Never use manures from Cats or Dogs. They can contain parasites such as roundworms that are not destroyed during the composting process. Many of these are very harmful to humans.
Wood ash supplies a small amount of plant nutrients, especially potash, and helps neutralize acidity in the soil. However, wood ash contains Lye (Sodium Hydroxide) and can be toxic to young seedlings if applied in raw form.
If you must it directly to the garden, always use wood ash sparingly. It is better to spread wood ash over the compost pile and let it react with the compost before applying to the soil. Layering wood ash with other organic materials in the compost pile will also benefit the composting process.
We never use wood ash unless we have produced it our self. This is because wood ash from unknown sources may contain the residues of burned plastic, tires or even worse. These residues are toxic and have no place in the garden.
It is best to store wood under cover for the winter and apply it to the compost in the spring. Because wood ash contains Lye has a tendency to raise the soil pH, which is a good thing if your soil is acidic. However, soil that is too basic can cause problems for some vegetables. For example, scab on potatoes tends to occur in soil that is too basic.
Leaves eventually break down into a rich humus material, commonly referred to as leaf mold. The best way to use leaves is to allow them to rot or compost before incorporating them into the garden. Adding a source of nitrogen, in the form of grass clippings, poultry manure, fish waste, or commercial fertilizer, will speed up the rotting process. Turning the pile two or three times during the summer will also accelerate decomposition.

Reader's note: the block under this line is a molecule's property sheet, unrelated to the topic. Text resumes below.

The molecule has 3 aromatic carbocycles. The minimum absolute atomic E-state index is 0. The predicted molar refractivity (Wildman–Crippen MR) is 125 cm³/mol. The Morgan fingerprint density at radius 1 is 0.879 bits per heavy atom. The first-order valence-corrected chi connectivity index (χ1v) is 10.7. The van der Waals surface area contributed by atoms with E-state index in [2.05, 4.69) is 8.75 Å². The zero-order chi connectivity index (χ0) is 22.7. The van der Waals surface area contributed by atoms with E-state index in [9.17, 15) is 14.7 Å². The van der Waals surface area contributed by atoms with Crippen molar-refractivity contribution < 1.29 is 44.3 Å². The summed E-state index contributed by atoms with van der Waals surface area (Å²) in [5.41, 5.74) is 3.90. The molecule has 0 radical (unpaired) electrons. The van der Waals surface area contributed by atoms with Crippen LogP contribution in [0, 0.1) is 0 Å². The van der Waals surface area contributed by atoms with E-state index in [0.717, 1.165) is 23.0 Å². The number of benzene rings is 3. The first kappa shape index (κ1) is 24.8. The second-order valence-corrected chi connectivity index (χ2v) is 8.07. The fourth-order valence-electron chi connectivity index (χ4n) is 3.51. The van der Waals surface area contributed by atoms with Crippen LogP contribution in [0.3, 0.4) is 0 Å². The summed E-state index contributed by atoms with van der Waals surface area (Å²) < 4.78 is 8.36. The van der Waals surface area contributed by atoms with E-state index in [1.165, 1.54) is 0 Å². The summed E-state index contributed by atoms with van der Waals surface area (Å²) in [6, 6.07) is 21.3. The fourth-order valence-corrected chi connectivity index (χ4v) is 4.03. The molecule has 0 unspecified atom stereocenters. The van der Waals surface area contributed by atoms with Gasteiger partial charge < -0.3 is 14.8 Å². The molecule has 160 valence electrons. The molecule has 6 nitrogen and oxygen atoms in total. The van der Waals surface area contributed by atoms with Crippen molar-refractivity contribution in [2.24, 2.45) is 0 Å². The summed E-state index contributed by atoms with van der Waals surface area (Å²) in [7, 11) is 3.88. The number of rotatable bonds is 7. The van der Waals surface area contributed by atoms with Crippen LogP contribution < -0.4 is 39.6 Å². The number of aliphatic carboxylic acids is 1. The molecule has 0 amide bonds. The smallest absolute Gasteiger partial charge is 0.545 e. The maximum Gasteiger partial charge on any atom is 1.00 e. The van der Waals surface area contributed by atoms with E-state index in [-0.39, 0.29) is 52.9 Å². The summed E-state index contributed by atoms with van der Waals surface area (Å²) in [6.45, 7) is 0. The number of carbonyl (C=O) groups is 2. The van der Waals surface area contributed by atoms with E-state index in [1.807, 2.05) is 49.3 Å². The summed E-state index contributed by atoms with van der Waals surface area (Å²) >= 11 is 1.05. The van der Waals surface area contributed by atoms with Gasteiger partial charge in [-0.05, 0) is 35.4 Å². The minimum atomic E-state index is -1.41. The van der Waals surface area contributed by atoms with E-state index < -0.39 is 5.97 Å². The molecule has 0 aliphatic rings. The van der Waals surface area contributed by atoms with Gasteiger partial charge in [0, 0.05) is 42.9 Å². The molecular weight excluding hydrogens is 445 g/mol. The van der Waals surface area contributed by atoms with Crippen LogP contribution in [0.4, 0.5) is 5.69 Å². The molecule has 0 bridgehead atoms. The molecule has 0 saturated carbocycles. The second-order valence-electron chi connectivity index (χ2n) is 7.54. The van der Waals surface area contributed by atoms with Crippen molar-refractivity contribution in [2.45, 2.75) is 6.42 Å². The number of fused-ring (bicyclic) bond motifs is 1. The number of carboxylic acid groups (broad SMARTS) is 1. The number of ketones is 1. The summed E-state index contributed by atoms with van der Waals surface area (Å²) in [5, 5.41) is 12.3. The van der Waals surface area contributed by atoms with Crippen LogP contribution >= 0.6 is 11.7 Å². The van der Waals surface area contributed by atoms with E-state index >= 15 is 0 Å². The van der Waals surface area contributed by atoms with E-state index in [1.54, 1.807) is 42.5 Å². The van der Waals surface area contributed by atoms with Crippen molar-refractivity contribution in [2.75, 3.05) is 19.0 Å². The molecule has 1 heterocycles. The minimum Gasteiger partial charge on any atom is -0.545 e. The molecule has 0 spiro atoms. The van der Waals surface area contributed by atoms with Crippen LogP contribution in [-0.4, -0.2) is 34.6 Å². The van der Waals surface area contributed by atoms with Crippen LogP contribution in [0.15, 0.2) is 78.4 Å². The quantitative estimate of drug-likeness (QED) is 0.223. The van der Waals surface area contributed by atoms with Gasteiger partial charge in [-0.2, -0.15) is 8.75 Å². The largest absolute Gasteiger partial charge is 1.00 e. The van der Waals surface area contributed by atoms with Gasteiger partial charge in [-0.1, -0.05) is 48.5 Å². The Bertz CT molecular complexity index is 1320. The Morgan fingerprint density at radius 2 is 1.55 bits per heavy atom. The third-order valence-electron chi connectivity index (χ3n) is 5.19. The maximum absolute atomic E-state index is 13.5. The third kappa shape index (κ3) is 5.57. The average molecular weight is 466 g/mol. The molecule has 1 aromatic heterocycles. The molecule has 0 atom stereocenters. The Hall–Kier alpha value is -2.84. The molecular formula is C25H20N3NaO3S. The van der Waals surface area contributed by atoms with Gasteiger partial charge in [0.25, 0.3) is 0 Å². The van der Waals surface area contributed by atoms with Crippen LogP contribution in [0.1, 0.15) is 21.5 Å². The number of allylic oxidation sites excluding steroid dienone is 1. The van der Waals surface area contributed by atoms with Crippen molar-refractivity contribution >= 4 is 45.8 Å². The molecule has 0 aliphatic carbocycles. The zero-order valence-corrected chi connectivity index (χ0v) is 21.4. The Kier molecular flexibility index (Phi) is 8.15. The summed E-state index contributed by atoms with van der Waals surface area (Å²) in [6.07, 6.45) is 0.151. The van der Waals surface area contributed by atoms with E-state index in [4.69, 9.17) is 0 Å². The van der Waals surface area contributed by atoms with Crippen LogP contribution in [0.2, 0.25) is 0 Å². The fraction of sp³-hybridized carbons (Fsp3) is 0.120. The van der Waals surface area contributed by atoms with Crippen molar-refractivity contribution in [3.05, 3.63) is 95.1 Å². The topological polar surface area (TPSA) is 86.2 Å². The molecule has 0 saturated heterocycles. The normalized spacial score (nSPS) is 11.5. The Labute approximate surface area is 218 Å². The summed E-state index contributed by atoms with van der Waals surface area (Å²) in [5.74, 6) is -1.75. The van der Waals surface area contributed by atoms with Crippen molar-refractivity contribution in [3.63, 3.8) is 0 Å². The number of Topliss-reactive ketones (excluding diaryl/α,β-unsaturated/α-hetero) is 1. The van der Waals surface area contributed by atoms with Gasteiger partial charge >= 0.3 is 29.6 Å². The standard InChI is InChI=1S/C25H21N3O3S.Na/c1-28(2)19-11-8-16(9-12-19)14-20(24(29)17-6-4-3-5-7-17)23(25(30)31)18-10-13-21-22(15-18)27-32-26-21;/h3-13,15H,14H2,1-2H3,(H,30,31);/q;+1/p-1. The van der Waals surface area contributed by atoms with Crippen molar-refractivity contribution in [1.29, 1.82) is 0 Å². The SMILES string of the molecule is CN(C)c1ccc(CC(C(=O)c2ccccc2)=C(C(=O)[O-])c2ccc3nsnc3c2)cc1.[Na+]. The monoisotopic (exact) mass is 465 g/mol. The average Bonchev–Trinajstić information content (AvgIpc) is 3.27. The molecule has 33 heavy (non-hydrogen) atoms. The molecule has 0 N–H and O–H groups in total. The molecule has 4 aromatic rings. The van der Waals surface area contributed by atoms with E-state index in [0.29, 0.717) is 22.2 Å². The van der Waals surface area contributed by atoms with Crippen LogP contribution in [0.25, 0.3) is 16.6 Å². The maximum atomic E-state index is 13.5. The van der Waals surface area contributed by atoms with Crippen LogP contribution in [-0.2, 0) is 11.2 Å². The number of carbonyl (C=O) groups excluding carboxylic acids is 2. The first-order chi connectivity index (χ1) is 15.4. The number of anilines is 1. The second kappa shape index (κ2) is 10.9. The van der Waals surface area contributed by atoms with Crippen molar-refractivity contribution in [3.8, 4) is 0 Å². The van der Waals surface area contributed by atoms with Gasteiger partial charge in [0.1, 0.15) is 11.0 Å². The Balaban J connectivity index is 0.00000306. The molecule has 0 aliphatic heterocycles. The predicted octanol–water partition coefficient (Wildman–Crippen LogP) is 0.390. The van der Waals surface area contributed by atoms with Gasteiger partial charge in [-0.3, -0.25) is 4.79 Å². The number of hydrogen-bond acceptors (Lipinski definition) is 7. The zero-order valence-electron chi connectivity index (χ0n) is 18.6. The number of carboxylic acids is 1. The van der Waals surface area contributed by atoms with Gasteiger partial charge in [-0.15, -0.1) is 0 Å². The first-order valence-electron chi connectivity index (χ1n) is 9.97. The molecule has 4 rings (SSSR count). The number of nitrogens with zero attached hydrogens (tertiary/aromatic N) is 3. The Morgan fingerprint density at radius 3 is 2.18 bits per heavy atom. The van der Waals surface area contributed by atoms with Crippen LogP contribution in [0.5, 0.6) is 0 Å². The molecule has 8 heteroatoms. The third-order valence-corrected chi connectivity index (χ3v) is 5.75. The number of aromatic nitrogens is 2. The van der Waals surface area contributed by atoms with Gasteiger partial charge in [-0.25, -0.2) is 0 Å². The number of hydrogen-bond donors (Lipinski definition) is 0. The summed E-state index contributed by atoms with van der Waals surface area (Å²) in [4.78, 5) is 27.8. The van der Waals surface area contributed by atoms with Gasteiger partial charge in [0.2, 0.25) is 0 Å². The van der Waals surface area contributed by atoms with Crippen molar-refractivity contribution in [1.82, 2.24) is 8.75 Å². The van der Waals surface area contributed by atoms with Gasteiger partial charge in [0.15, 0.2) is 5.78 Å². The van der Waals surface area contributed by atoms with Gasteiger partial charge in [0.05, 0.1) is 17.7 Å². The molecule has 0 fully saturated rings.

Leaves can also be used directly by tilling them into the garden. However, leaves that are not broken down can interfere with the cultivation of the garden and the planting of small seeds. It is best to shred the leaves before tilling them into the garden. A very easy way to do this is to run over them a few times with your lawn mower, rake them out flat and run them over again. After a few minutes you will have some finely shredded leaves. Mix this with your grass clippings and your compost will be fantastic.
Worms consume decaying organic material that is found in healthy soil. An average worm can consume up to 2 times its body weight per day. The waste product that is excreted by the worms are called castings.
Castings are pure gold for any gardener. While these castings are part of the natural order for outdoor soil, it is possible to create a supply of castings to be used indoors. To produce them yourself, start by filling a plastic tub or barrel with one or more of the following:
- vegetable & food scraps,
- rabbit/horse/cow manure (Do not use Cat or Dog manure),
- dry leaves and grass clippings,
- The finer you make this stuff, the faster it can get eaten & processed by the worms.
Depending on how many worms you add, you will soon see this stuff that looks like dirt, or dark brown sand. These are the castings. You can stir these castings in your garden as both a fertilizer, and a soil improvement. You can also use these castings to naturally fertilize your houseplants.
If you don’t want to produce your own castings (or if you are in a hurry) there is another option. Many companies that sell worms for fishing can provide you with them. It is often quite inexpensive (or even free) as the worm farmers are only interested in the worms, not the waste products. Either way, worm castings are great for your garden, and completely natural.
Worm castings make a very potent “tea” or organic liquid fertilizer. In essence, “casting” tea is pretty much the same as compost tea. To make it you can soak a few pounds of castings in some water for a few days. A lot of minerals, nutrients and bacteria are released into the water and form a brown solution not unlike tea. This is a very good quality liquid organic fertilizer that really works well.